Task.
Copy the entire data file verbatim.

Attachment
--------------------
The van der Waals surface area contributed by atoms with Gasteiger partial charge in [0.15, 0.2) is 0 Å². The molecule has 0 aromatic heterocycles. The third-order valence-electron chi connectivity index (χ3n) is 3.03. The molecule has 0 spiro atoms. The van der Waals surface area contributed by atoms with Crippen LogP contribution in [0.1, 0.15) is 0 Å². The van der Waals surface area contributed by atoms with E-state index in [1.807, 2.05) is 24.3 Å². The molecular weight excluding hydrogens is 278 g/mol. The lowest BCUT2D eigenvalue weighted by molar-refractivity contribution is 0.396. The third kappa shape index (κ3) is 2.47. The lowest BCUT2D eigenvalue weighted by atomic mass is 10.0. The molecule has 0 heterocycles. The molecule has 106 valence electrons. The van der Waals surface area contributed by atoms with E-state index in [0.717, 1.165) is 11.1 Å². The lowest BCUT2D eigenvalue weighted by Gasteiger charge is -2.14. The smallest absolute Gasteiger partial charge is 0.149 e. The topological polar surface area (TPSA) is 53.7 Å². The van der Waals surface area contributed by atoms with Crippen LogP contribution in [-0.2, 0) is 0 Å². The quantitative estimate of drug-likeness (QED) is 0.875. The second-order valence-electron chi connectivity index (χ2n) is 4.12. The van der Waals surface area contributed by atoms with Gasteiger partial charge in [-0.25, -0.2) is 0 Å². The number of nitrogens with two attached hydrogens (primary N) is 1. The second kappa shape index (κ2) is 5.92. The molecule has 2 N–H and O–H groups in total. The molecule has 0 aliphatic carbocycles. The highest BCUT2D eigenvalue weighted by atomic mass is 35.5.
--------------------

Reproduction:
The van der Waals surface area contributed by atoms with Gasteiger partial charge in [0.15, 0.2) is 0 Å². The molecule has 0 aromatic heterocycles. The third-order valence-electron chi connectivity index (χ3n) is 3.03. The molecule has 0 spiro atoms. The van der Waals surface area contributed by atoms with Crippen LogP contribution in [0.1, 0.15) is 0 Å². The van der Waals surface area contributed by atoms with E-state index in [1.807, 2.05) is 24.3 Å². The molecular weight excluding hydrogens is 278 g/mol. The lowest BCUT2D eigenvalue weighted by molar-refractivity contribution is 0.396. The third kappa shape index (κ3) is 2.47. The lowest BCUT2D eigenvalue weighted by atomic mass is 10.0. The molecule has 0 heterocycles. The molecule has 106 valence electrons. The van der Waals surface area contributed by atoms with E-state index in [0.717, 1.165) is 11.1 Å². The lowest BCUT2D eigenvalue weighted by Gasteiger charge is -2.14. The smallest absolute Gasteiger partial charge is 0.149 e. The topological polar surface area (TPSA) is 53.7 Å². The van der Waals surface area contributed by atoms with Crippen LogP contribution in [-0.2, 0) is 0 Å². The quantitative estimate of drug-likeness (QED) is 0.875. The second-order valence-electron chi connectivity index (χ2n) is 4.12. The van der Waals surface area contributed by atoms with Gasteiger partial charge in [-0.25, -0.2) is 0 Å². The number of nitrogens with two attached hydrogens (primary N) is 1. The second kappa shape index (κ2) is 5.92. The molecule has 2 N–H and O–H groups in total. The molecule has 0 aliphatic carbocycles. The highest BCUT2D eigenvalue weighted by atomic mass is 35.5.